Job Fairs Are Great PR For Politicians But Ineffective Otherwise

The Buffalo News reports that Buffalo Mayor Byron Brown sponsored a job fair, which attracted 1,500 people. While politicians have very little to do with creating jobs, they are all feeling the heat from an angry public seeking employment.

While I applaud the Mayor for trying to help, the truth is that job fairs are small thinking and for the most part ineffective. Job fairs are great at attracting attention for politicians eager to show that they are doing something, but the reality is that job fairs typically disappoint prospective employees and employers.

Some quotes from the Buffalo News article:

While some companies did not initially accept resumes, they were asked to take the requests for jobs following complaints to organizers.

Kim Foster, 52, of Buffalo, said Thursday’s event seemed “a little unorganized,” with many of the businesses not having applications on hand, instead pointing job seekers online.

Afterward, Foster said she was disappointed. “It seems like I just wasted my time,” she said.

In a 2009 survey by Challenger, Gray a job placement firm, in which human resources executives were asked to rate the effectiveness of various job-search methods on a scale of 1 (least effective) to 5 (most effective), job fairs ranked as the least effective job-search method, scoring an average rating of 1.6.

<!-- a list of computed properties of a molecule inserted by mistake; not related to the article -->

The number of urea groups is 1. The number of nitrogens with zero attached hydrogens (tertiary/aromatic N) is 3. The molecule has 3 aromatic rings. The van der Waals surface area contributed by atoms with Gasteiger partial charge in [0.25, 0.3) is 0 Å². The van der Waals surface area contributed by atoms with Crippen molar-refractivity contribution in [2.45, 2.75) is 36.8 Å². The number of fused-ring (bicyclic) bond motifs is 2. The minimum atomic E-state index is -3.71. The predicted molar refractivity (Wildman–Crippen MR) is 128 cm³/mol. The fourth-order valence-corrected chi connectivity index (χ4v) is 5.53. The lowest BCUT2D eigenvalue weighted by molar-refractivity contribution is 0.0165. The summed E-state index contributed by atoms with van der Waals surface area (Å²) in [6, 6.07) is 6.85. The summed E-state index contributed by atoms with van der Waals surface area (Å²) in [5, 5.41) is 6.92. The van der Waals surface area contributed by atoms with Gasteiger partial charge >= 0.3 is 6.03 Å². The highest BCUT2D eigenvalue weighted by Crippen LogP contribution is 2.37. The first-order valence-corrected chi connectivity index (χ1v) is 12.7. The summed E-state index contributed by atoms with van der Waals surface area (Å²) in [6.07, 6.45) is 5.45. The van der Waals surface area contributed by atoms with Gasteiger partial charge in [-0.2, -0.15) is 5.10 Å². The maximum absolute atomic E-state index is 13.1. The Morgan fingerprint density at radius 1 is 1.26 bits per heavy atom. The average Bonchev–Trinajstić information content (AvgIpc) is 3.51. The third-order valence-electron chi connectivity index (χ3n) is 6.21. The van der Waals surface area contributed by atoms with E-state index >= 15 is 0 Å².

In the ninth annual Source of Hire Study released by recruiting consultancy CareerXroads, career fairs accounted for only about 2.3% of surveyed employers’ external hires.

According to Monster’s Fall 2009 Atlanta Local Market Report, only 15% of recruiters in the region indicated that they would use job fairs as a recruiting tactic.

While 1,500 people most likely wasted their time attending Buffalo’s job fair, Mayor Brown got some good PR making it look like he is doing something worthwhile. In addition to an ineffective job fair, the Mayor of the third poorest city in the United States has sought to encourage economic development in Buffalo by providing grants/loans to barber shops, beauty salons and restaurants. A happy owner of a barber shop, salon or restaurant who talks to people all day long generates great PR and votes for a politician bearing gifts. Once again not the most effective use of public dollars but priceless as far as re-election PR.

Are job fairs effective or just a PR tactic?

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